“S-Town,” am I right? And “Missing Richard Simmons”? “Science Vs”? “The Truth”? And, oh, man, don’t forget the impossibly awesome “Battlestar Recaptica“! (I know one of the hosts. Charming, handsome fellow.)
Welcome to the golden age of podcasts, where suddenly long commutes and traffic jams don’t seem so bad. Quite the opposite: They give you a chance to listen to any number of funny, informative, enlightening, entertaining and otherwise amazing shows.
Yeah, I’m a fan. Big fan. And I’ve learned a few things that can help you improve your podcast-listening experience. They’re listed below. If you have tips of your own to share, hit up the comments section!
Try lots of podcast apps
A podcast app is a podcast app, right? I disagree: They’re all a little different in terms of features and user interface. Consequently, it’s a good idea to experiment until you find one you like.
For example, many iPhone users naturally gravitate to Apple’s Podcasts, but it’s widely regarded as one of the poorer choices out there. (Indeed, my colleague Matt Elliott finally threw his hands up and gave up on Podcasts for iOS.)
So check out the alternatives. Grab an app, subscribe to a few of your favorite shows, then live with it for a few days until you really get a feel for it. If the UI bugs you or there’s an important feature missing, move on to the next app. Personally, I’ve yet to find one I consider perfect, but Overcast for iOS comes close enough.
And don’t forget that many music-streaming apps — including Spotify and TuneIn Radio — have podcast sections of their own. You may find it preferable to keep all your audio under one roof.
Use car mode
If there’s one feature you should insist on, it’s “car mode.” Because at some point you’re going to be fiddling with playback controls while driving, even though doing so is insanely dangerous. That’s why I strongly recommend an app that offers oversize, car-friendly controls that are easy to see and even easier to tap.
Does your preferred podcast player have only tiny buttons? If you’re an Android user, check out Android Auto, which adds a car-friendly top layer to just about any audio-playing app.
Time may be on Mick Jagger’s side (he says so right in the song), but it’s not on yours. Too many podcasts, too little time. Fortunately, many podcast apps let you adjust the playback speed so you can consume shows more quickly. What’s more, they do this without adversely affecting the pitch, so voices still sound more or less normal. Try ticking up to 1.2x or 1.3x; you probably won’t notice a huge difference, but you will get through shows a little faster.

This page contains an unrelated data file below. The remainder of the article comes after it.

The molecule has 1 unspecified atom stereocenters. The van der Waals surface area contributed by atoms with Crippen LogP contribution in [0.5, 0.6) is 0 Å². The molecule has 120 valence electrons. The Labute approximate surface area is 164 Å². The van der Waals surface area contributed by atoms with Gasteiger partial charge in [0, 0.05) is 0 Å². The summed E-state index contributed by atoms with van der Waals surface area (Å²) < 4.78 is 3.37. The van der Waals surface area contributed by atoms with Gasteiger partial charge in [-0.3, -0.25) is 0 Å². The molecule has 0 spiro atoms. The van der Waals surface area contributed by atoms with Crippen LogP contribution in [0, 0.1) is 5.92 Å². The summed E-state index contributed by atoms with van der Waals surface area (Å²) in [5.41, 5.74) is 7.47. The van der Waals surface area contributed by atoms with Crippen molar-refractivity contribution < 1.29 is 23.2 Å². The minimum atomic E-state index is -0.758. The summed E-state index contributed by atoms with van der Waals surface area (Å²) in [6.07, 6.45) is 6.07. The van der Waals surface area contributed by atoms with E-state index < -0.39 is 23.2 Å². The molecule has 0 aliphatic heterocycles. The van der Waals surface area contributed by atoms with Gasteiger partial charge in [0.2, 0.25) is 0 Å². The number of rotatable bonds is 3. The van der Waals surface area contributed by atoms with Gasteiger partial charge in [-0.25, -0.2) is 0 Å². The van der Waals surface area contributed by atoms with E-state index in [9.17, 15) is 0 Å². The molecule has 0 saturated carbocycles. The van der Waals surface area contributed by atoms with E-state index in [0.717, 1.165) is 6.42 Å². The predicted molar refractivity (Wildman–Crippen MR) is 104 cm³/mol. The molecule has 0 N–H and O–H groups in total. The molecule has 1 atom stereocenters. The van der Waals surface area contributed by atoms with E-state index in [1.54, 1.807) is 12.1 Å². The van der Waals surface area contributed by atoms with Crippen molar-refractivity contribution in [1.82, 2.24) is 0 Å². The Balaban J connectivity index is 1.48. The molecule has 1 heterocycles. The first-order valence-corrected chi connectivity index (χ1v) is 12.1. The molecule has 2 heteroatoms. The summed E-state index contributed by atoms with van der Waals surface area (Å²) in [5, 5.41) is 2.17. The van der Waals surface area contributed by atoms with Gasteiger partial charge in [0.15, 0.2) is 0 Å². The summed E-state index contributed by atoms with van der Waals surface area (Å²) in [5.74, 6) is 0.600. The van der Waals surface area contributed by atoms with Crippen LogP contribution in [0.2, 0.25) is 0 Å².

Some apps can do other audio tricks as well. I’m particularly fond of Overcast’s Smart Speed option, which shortens any stretches of silence within the recording.
Choose a player that syncs
Are you a multi-platform listener? Or even just a multi-device one? In an ideal world, your podcast app would sync between all your devices, keeping your subscriptions and listening history updated while also allowing you to pick up where you left when moving between, say, phone and tablet.
Alas, I’ve found few podcast managers that offer this feature. But there’s an excellent one that does: Pocket Casts. Priced at $3.99 (£3.99, AU$5.99), it syncs your subscriptions and episode progress, and it’s available for Android, iOS and Windows Phone. (You can also get a web version for $9.)
Find cool new shows
With thousands and thousands of podcasts available and more hitting the scene all the time, how can you find the really good stuff? With a podcast about podcasts, of course. “The Big Listen” not only spotlights cool news shows, but also interviews hosts and celebrities and brings you insights into shows you might already know. (A recent episode: “We need to talk about S-Town.”)
Automatically delete shows you’ve heard
Hey, I gobbled up “S-Town” as voraciously as the next listener. But at the end of every episode, I immediately deleted the episode — because those things take up valuable storage space! And it’s not like I’m going to listen to it again. Podcasts aren’t like songs or even books, so get in the habit of deleting shows after you’re done listing.
Many apps will automatically do this for you, but may not register that you’ve finished until you reach the absolute end of the audio file. If you typically “tap out” before the post-show credits, the episode won’t auto-delete. So use fast-forward or quick-skip to jump ahead to the very end, then move onto the next show or episode.